The government of France, under the French Development Agency/Agence Francaise de Developement (AFD), has agreed to invest $70 million into renewable energy projects in Nigeria.
This development was revealed by Mr Chukwudumije Igwe, Member, Project and Structured Finance, Sub Sahara Africa, Access Bank, during the Sustainable Use of Natural Resources and Energy Finance (SUNREF) Nigeria programme investor conference recently in Lagos.
While making the announcement, Igwe said the $70 million funds will be used for renewable energy stakeholders through Access Bank Plc and United Bank for Africa (UBA).
Igwe revealed that the fund would be deployed to boosting investment into Nigeria’s renewable energy space and help fight pollution. He added that SUNREF was committed to financing projects that were innovative, energy-efficient and renewable in Africa.
He said: “SUNREF is a fund that has been made available by AFD to back renewable and energy-efficient projects.
“Access bank is one of the disbursing banks and we are looking forward to reviewing and accessing projects that meet eligibility and also the risk criteria.
“The total size of the fund is 70 million U.S dollars and has been shared between Access Bank and UBA and we are looking for eligible projects to disburse this fund to.
“We know that a lot of the SUNREF project are power and renewable projects and we know how critical infrastructure is to Nigeria and the federal government cannot do it alone.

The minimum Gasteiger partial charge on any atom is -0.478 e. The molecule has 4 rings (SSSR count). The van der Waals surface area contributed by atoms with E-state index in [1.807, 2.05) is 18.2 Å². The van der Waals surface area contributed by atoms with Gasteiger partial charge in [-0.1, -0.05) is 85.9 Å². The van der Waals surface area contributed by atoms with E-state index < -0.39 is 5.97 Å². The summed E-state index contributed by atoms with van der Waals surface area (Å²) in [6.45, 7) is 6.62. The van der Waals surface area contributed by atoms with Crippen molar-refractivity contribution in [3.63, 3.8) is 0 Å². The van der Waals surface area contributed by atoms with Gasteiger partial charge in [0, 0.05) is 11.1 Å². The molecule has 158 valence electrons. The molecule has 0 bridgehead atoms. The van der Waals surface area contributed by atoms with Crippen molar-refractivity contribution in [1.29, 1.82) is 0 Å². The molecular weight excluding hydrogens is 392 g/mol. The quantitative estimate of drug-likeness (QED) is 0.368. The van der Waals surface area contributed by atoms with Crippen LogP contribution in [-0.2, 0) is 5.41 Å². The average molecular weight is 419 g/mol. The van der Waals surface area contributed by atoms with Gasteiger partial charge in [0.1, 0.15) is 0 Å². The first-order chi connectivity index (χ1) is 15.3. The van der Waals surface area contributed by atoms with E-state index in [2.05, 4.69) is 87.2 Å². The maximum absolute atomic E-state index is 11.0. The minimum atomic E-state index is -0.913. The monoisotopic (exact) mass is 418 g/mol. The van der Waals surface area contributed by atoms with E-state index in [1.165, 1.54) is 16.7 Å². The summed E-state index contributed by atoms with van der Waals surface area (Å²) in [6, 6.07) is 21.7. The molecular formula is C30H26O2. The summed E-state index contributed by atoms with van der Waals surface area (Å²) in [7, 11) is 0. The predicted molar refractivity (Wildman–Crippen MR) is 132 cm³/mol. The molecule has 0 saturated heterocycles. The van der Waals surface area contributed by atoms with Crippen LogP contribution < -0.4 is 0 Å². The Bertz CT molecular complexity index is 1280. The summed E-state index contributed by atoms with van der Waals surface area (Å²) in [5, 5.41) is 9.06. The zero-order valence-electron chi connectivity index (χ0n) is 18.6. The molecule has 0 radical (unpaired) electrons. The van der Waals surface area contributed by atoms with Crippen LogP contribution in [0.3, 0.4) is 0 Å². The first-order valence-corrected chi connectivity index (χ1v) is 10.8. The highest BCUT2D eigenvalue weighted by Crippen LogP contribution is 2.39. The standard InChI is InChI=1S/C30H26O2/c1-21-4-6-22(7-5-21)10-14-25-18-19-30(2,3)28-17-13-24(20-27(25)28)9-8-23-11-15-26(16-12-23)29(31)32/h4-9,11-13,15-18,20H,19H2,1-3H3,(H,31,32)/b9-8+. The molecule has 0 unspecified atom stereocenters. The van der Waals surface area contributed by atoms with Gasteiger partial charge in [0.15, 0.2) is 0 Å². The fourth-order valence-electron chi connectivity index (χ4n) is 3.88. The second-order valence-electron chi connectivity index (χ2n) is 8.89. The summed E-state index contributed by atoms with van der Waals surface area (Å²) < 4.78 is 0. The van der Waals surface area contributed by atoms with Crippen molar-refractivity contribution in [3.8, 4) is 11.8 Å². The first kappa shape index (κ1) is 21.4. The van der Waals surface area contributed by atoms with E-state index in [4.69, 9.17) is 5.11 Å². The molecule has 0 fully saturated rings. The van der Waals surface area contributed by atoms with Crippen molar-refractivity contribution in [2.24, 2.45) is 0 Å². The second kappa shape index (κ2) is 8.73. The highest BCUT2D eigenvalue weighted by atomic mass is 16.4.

“The private sector is key and we also know that bridging this gap would involve private sector and development finance institutions.
“This is why this is very critical and we hope that the fund would bridge a whole lot of the nation’s infrastructure gap,” he said.
The team Lead, SUNREF Nigeria, Mr Javier Betancourt, stated that though the 70 million U.S dollars was large, it was not enough for the project. He however stated that it was good for a start because what Nigeria needed was billions. He added that over 80 million Nigerians were totally un-electrified while the remaining 100 million were somewhat electrified.
He said: “The investment needed is enormous and $70 million does not even begin to cover it, but it does help start things.
“This fund we are bringing in will be longer terms with minimum of five years and these are concessional lending rates which would help to finance these projects.”
Betancourt added that it would be tough to predict the exact amount Nigeria needed for the renewable sector to cover the nation’s energy gap, but maintained that Nigeria needed another 14GW of energy, a total investment of about $10 billion.
He said: “$70 million is a drop in the ocean, but it is an important drop because it will help move this sector to get the appropriate finance.